26 can advise about debts

U.S. lists nonprofits approved to counsel consumers under new bankruptcy law

September 20, 2005|By Eileen Ambrose | Eileen Ambrose,Sun reporter

The U.S. Trustee Program yesterday released the names of 26 credit counselors approved to provide counseling to consumers under the new bankruptcy law that takes effect next month.

More than 100 nonprofits had applied to the U.S. Trustee to become counselors for bankruptcy filers. Additional names will be posted as agencies are approved, said Jane Limprecht, a spokeswoman for the Trustee Program, which oversees the administration of bankruptcy cases.

Four nonprofits have been approved for Maryland: Consumer Credit Counseling Service of Maryland and Delaware Inc. in Catonsville; GreenPath Inc. of Farmington Hills, Mich.; Money Management International Inc. in Houston; and Springboard Nonprofit Consumer Credit Management Inc. in Riverside, Calif.

Under bankruptcy legislation signed into law by President Bush in April, consumers must undergo credit counseling from a nonprofit within six months before filing. They will receive a certificate showing they have taken the required counseling. Additionally, the law will require filers to undergo a financial education course to get their debts discharged in bankruptcy.

Currently, filers do not have to undergo credit counseling.

The average length of a pre-bankruptcy counseling session is expected to run 90 minutes, according to the U.S. Trustee. Topics to be covered include budget analysis, alternatives to filing for bankruptcy, an analysis of the debtor's financial situation and what factors caused the money problems. The counseling can be done in person, over the telephone or the Internet. Counselors must be trained and experienced. Fees have not been set by the U.S. Trustee but must be "reasonable" under the law. Those costs, which some counselors said will range between $50 and $75, must be waived for those who can't afford the fees.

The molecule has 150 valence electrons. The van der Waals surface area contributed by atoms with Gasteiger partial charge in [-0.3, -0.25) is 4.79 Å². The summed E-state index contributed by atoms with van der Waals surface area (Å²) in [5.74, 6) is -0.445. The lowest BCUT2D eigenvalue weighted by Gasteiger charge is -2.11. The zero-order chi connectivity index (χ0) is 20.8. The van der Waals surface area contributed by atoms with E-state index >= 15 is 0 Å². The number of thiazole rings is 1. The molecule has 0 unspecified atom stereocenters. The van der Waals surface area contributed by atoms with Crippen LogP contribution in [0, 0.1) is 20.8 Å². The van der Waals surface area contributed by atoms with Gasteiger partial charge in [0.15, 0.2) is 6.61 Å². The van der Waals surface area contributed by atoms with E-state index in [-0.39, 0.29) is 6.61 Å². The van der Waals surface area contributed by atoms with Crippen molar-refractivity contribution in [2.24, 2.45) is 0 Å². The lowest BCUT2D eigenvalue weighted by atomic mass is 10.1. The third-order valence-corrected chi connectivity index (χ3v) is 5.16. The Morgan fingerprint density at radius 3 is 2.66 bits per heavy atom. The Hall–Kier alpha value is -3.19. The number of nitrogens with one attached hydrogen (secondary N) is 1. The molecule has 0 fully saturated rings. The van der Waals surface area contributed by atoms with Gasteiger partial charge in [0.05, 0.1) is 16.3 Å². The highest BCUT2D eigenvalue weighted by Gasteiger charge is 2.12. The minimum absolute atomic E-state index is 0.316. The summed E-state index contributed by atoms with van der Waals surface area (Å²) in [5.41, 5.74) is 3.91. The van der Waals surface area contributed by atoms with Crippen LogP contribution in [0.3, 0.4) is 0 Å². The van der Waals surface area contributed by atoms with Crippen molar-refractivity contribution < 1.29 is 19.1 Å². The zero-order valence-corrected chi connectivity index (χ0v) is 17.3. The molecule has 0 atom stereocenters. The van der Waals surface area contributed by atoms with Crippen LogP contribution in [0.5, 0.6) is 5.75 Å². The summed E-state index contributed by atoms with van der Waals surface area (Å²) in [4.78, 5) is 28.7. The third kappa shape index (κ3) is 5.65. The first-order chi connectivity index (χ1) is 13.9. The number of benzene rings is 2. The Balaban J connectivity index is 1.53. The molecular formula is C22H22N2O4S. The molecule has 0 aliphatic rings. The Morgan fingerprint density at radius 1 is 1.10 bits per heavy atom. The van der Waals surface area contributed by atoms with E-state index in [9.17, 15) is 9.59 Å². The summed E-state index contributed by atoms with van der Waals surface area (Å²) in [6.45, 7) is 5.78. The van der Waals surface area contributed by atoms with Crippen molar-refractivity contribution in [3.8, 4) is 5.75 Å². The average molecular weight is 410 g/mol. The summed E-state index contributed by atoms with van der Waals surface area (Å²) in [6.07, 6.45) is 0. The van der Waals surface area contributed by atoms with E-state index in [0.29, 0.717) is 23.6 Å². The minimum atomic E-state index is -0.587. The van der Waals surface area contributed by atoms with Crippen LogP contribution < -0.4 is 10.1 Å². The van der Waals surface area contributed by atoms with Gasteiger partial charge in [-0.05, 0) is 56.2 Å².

The reputation of the credit counseling industry in recent years has been tarnished by some agencies that charged high, hidden fees and sometimes left consumers in worse shape. Some consumer advocates had been concerned that bankruptcy legislation, which had taken eight years to pass, would push vulnerable consumers into the hands of unscrupulous players.

"Two or four years ago, the bad players were the rule and not the exception," said Eric Friedman, chief of Montgomery County's consumer affairs division. Things have improved now that Congress has investigated the industry and regulators have taken action against Maryland-based AmeriDebt Inc., Friedman said.

The Federal Trade Commission and four states sued the Germantown nonprofit in 2003, claiming it charged excessive fees and channeled much of the revenue to an affiliated for-profit group. AmeriDebt is being liquidated in U.S. Bankruptcy Court, and the FTC is pursuing a civil case against AmeriDebt's founder in an effort to recoup about $172 million in fees

Nonprofits say they are gearing up for Oct. 17, when the new bankruptcy law takes effect.

"We don't really know how much that will impact us," said Linus Campbell, director of education for the Consumer Credit Counseling Service of Maryland and Delaware. The agency, which is training four new counselors, will provide counseling in person and over the telephone. Campbell said the agency expects to charge $50 for the pre-bankruptcy counseling.

Springboard expects to charge between $50 and $75, said Daniel Pena, director of Hispanic education for a California-based nonprofit that has been approved to provide in-person counseling in certain areas nationwide, as well as over the telephone and online.

"We're ramping up to get ready for that deadline," he added.

Money Management International, which took over AmeriDebt's customers this year, has 150 offices in 22 states. The nonprofit will provide counseling in person and over the telephone and the Internet on a sliding scale based on income and other factors, said Ivan Hand, chief executive. The top fee will be $75, although the average will be around $50, he said.

Hand said the nonprofit has 300 credit counselors and 300 support counselors. It will be hiring and training an additional 100 to 150 credit counselors to handle the expected upturn in pre-bankruptcy clients.

"We have some challenges just getting ready for it," Hand said.

The list of approved credit counselors by state can be found at www.usdoj.gov/ust


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